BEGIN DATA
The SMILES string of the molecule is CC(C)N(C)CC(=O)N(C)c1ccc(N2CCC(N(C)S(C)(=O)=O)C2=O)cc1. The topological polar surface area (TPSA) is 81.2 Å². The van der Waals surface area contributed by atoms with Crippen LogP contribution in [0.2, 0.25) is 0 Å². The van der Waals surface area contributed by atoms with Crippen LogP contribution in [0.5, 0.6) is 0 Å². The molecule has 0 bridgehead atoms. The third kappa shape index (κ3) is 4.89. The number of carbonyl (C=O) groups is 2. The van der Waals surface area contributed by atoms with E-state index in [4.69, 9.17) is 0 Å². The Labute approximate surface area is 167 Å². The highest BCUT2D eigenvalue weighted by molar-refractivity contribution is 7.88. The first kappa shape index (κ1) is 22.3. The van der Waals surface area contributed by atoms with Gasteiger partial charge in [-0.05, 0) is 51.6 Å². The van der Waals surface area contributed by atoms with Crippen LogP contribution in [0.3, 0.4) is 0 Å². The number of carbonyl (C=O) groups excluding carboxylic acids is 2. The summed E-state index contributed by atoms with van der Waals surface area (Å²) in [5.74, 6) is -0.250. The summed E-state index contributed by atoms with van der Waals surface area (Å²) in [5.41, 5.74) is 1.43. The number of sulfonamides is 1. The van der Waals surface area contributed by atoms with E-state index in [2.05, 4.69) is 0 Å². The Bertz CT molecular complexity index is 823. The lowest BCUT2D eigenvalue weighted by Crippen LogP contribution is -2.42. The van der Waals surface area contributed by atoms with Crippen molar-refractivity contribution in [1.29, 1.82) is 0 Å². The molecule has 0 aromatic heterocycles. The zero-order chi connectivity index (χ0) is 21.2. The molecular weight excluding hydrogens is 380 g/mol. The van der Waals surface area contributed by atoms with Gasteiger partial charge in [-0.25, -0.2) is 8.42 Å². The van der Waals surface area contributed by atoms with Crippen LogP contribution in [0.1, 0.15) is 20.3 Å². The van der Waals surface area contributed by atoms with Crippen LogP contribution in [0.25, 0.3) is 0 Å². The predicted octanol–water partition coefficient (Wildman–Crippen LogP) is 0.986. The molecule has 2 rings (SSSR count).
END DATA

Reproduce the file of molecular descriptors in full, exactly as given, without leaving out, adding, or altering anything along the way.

The SMILES string of the molecule is CC(C)N(C)CC(=O)N(C)c1ccc(N2CCC(N(C)S(C)(=O)=O)C2=O)cc1. The topological polar surface area (TPSA) is 81.2 Å². The van der Waals surface area contributed by atoms with Crippen LogP contribution in [0.2, 0.25) is 0 Å². The van der Waals surface area contributed by atoms with Crippen LogP contribution in [0.5, 0.6) is 0 Å². The molecule has 0 bridgehead atoms. The third kappa shape index (κ3) is 4.89. The number of carbonyl (C=O) groups is 2. The van der Waals surface area contributed by atoms with E-state index in [4.69, 9.17) is 0 Å². The Labute approximate surface area is 167 Å². The highest BCUT2D eigenvalue weighted by molar-refractivity contribution is 7.88. The first kappa shape index (κ1) is 22.3. The van der Waals surface area contributed by atoms with Gasteiger partial charge in [-0.05, 0) is 51.6 Å². The van der Waals surface area contributed by atoms with Crippen LogP contribution in [0.3, 0.4) is 0 Å². The number of carbonyl (C=O) groups excluding carboxylic acids is 2. The summed E-state index contributed by atoms with van der Waals surface area (Å²) in [5.74, 6) is -0.250. The summed E-state index contributed by atoms with van der Waals surface area (Å²) in [5.41, 5.74) is 1.43. The number of sulfonamides is 1. The van der Waals surface area contributed by atoms with E-state index in [2.05, 4.69) is 0 Å². The Bertz CT molecular complexity index is 823. The lowest BCUT2D eigenvalue weighted by Crippen LogP contribution is -2.42. The van der Waals surface area contributed by atoms with Crippen molar-refractivity contribution in [1.29, 1.82) is 0 Å². The molecule has 0 aromatic heterocycles. The zero-order chi connectivity index (χ0) is 21.2. The molecular weight excluding hydrogens is 380 g/mol. The van der Waals surface area contributed by atoms with Gasteiger partial charge in [-0.25, -0.2) is 8.42 Å². The van der Waals surface area contributed by atoms with Crippen LogP contribution in [0.1, 0.15) is 20.3 Å². The van der Waals surface area contributed by atoms with Crippen LogP contribution in [0.25, 0.3) is 0 Å². The predicted octanol–water partition coefficient (Wildman–Crippen LogP) is 0.986. The molecule has 2 rings (SSSR count).